Masimo Announces the Addition of Early Warning Score to the Root® Patient Monitoring and Connectivity Platform
Root, which works in conjunction with Radical-7® or Radius-7®
Pulse CO-Oximeters® and Masimo Open Connect™ (MOC-9™)
measurements, features Masimo SET® Measure-through Motion and
Low Perfusion™ pulse oximetry, rainbow SET™ pulse CO-Oximetry, Nomoline™
capnography and gas monitoring, SedLine® brain function
monitoring, O3™ regional oximetry, and SunTech® blood
pressure and Welch Allyn® temperature monitoring. Masimo SET®
helps clinicians monitor oxygen saturation and pulse rate during motion
and low perfusion for more than 100 million patients a year1
and is the primary pulse oximetry technology at top hospitals, including
9 of the top 10 hospitals listed in the 2016-17
Patient data from Radical-7 or Radius-7 and data collected using Root and other connected Masimo and third-party devices can be shared with Masimo Patient SafetyNet™*, providing hospital-wide remote monitoring and clinician notification, as well as the ability to automatically push patient data to a hospital’s Electronic Medical Record (EMR). Each time a clinician pushes data to the EMR via Root connected to Patient SafetyNet, an Early Warning Score (EWS) can now be included. Clinicians can also choose to have the standalone Root perform EWS calculations.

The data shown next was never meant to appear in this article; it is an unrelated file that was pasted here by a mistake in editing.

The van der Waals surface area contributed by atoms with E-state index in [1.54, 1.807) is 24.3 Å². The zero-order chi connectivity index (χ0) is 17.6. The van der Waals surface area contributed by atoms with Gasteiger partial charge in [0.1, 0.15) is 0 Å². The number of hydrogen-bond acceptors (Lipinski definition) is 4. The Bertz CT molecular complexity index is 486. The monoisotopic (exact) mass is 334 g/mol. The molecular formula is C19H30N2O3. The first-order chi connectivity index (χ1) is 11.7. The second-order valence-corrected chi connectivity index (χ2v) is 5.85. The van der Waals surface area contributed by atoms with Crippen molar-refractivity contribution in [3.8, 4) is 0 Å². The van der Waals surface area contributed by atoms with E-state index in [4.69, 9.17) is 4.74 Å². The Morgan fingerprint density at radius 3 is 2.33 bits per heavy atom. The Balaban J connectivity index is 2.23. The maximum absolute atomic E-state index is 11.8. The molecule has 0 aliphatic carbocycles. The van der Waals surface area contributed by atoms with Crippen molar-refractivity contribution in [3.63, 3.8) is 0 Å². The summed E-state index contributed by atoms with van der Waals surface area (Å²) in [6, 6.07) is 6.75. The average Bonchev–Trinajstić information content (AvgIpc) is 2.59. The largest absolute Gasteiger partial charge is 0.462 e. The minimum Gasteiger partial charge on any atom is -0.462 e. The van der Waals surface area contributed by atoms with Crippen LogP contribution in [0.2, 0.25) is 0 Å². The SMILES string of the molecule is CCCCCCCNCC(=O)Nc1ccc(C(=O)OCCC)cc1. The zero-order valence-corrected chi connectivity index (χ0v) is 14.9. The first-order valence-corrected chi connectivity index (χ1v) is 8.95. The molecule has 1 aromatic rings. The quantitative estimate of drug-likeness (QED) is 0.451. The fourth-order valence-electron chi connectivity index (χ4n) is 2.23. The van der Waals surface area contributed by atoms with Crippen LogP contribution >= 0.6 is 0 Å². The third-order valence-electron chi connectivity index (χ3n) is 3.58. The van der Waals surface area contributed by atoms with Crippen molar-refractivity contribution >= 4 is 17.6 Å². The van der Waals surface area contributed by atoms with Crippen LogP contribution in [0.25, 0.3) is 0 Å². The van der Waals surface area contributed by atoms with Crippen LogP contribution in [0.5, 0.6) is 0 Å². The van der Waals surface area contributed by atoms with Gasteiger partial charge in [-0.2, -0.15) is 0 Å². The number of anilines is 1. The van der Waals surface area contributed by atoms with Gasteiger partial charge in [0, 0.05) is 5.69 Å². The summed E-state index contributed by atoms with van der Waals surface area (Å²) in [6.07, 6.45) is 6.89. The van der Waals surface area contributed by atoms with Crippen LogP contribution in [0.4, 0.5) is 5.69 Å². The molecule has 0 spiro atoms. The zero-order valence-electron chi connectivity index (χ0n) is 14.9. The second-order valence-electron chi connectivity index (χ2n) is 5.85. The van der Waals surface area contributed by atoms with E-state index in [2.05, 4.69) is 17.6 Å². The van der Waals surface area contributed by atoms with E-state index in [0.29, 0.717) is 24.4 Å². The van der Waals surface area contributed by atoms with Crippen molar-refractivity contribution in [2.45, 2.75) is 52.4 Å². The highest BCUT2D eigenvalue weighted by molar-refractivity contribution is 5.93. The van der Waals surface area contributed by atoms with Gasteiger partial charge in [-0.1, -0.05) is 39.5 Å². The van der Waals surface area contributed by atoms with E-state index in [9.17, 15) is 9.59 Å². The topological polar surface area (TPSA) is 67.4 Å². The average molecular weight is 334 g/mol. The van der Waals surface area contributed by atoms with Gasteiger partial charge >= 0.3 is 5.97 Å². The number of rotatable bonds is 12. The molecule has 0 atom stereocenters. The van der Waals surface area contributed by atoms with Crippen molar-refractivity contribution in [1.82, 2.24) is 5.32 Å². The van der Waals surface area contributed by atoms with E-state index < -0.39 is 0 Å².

There are several EWS protocols, such as Pediatric Early Warning Score (PEWS), Modified Early Warning Score (MEWS), and National Early Warning Score (NEWS). These various scores require vital signs contributors – such as oxygen saturation, pulse rate, respiration rate, body temperature, and systolic blood pressure – and contributors input by clinicians, such as level of consciousness, use of supplemental oxygen, and urine output. The weighting and number of contributors differ depending upon which EWS protocol is used. Root can be customized for various predefined EWS protocols, or hospitals can configure their own set of required contributors, and their relative weights, to create an EWS unique to their care environment.